When you think about the 1920’s, you can imagine cars racing up the back roads of Northwood Hills, revenuers hot on their tails as the bootleggers screech into darkness garages.
But is not what you imagine when you buy a house in Palm Beach in the present days, the remains of that era are not around anymore. But as we’ve seen so far in different lives and amazing stories of findings all over the world, sometimes bits of the past just come up to the surface, or you go down to the past.
This is precisely what happened to George, and Barbarann Paddick went through in their new home. They bought a lovely house in a historic neighborhood back in 2009.
The house was also built back in 1926, and it was a cozy, salmon-colored house surrounding by lots of greenery perched on a coastal ridge high above most of West Palm Beach. So high that the house is 44 feet above sea level, that means that the home has a rare
basement, a feature that is very rare in Palm Beach houses. This adding to a house in this area was made only by the persons who were looking to create an illegal liquor settlement in the time prohibition. At least that’s what the rumors say.
Paddick said that he had no idea of the history of the house until he started chatting with a neighbor that lived in the house back in 1980 but had since moved across the street. That neighbor turned out to be Jim Ponce, a well-known historian, famous for his Worth Avenue walking tours in Palm Beach.
He became the official historian of Palm Beach Chamber of Commerce and The Breakers as well as being the president of the Historical Society of Palm Beach County.
Between chats, Ponce asked him if the tunnels were still there, between the basement and the garage.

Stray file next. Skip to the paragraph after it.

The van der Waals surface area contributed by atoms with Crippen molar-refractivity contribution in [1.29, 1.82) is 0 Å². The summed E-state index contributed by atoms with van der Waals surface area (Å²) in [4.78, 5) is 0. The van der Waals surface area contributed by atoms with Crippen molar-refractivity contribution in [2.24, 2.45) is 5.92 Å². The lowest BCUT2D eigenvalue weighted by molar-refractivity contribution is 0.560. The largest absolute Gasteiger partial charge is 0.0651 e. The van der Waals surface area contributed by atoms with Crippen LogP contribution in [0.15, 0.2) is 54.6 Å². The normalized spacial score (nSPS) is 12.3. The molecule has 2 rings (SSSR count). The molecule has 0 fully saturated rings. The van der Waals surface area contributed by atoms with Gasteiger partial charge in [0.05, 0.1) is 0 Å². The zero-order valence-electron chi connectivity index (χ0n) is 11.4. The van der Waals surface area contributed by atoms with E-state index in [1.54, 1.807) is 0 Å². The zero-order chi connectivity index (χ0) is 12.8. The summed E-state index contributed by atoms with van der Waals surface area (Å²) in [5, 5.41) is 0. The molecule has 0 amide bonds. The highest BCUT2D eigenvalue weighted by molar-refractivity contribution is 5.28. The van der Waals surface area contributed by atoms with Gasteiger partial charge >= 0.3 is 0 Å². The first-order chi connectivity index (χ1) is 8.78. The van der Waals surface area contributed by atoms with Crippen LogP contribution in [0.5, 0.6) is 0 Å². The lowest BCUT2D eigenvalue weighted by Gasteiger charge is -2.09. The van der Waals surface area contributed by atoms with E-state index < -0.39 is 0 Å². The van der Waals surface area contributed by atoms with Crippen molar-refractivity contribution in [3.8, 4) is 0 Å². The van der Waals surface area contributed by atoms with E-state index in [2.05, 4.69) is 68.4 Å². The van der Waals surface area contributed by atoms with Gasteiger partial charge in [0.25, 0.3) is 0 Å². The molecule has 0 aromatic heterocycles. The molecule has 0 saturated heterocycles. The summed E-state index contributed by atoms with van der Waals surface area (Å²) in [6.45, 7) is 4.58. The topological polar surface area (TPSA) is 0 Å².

Paddock is currently the owner of a cosmetic car repair business in Pennsylvania and New Jersey and is a past commodore of the Palm Beach Sailing Club.
Paddick and his wife were just shocked by that comment, and they started looking for the tunnels right away.
The tunnels were not visible at plain sight, and until then he thought their only were cobwebs and spiders in that basement, but an idea was implanted in his head. He went down there, and he took the difficult task of clearing everything away.
And there it was, just as his neighbor said some tunnels were tapped out and that wasn’t seeable from the basement only at plain sight. He just had to get to the bottom of this mystery.
The discovery took Paddick for an extreme surprise, he was amazed by the fact that he hadn’t look further into the basement, and he now encourages people to check old houses they own to see what treasures they hold. It’s entirely worth it!
During Prohibition, from 1920 to 1933, bootleggers would sneak booze from the Bahamas and elsewhere and haul it ashore in Palm Beach. And Paddick was aware of that; that’s why he went back to Ponce to ask for the possible purpose of the tunnels.
The incredible Ponce, who died at an astonishing age of 98, told Paddick that the owner of the house back in 1920 used to go back to the shore, load up his truck with a lot of liquor and then he proceeded to move it uphills to hide it in those tunnels.
When he got to the house, the owner would pass the bottles through the narrow tunnels to a helper in the basement that would stock shelves with them.
Then they proceeded to claim the goods of the illicit business by selling the bottles from the basement, right under where the dining room sits.
When Paddick started to clean the basement, he proved that the story that told Ponce was right – as everything that this man said in his life – and the shelves where the bottles were held were still there. The entire room maybe around 10 feet by 10 feet lit by a single lightbulb that made space look precisely how an illegal storing site will look like.}
The tunnel entrance, an opening on the side of a wall, has been partially covered over with concrete but it’s there, a tight squeeze at about 2 feet by 2 feet.
This finding talks a lot about how the business of liquor was handled back in the 1920’s, and historians can conclude that the previews owner of the house was a very wealthy man, but at a high cost. This type of illicit storages would get raided and the person that made it would be charged with different felonies.
How many stories could this house tell?
Either way, for Paddick it is an honor to have such a fantastic piece of history in his house, and he has kept the tunnels just as they were as an honor to the story the fantastic basement tells.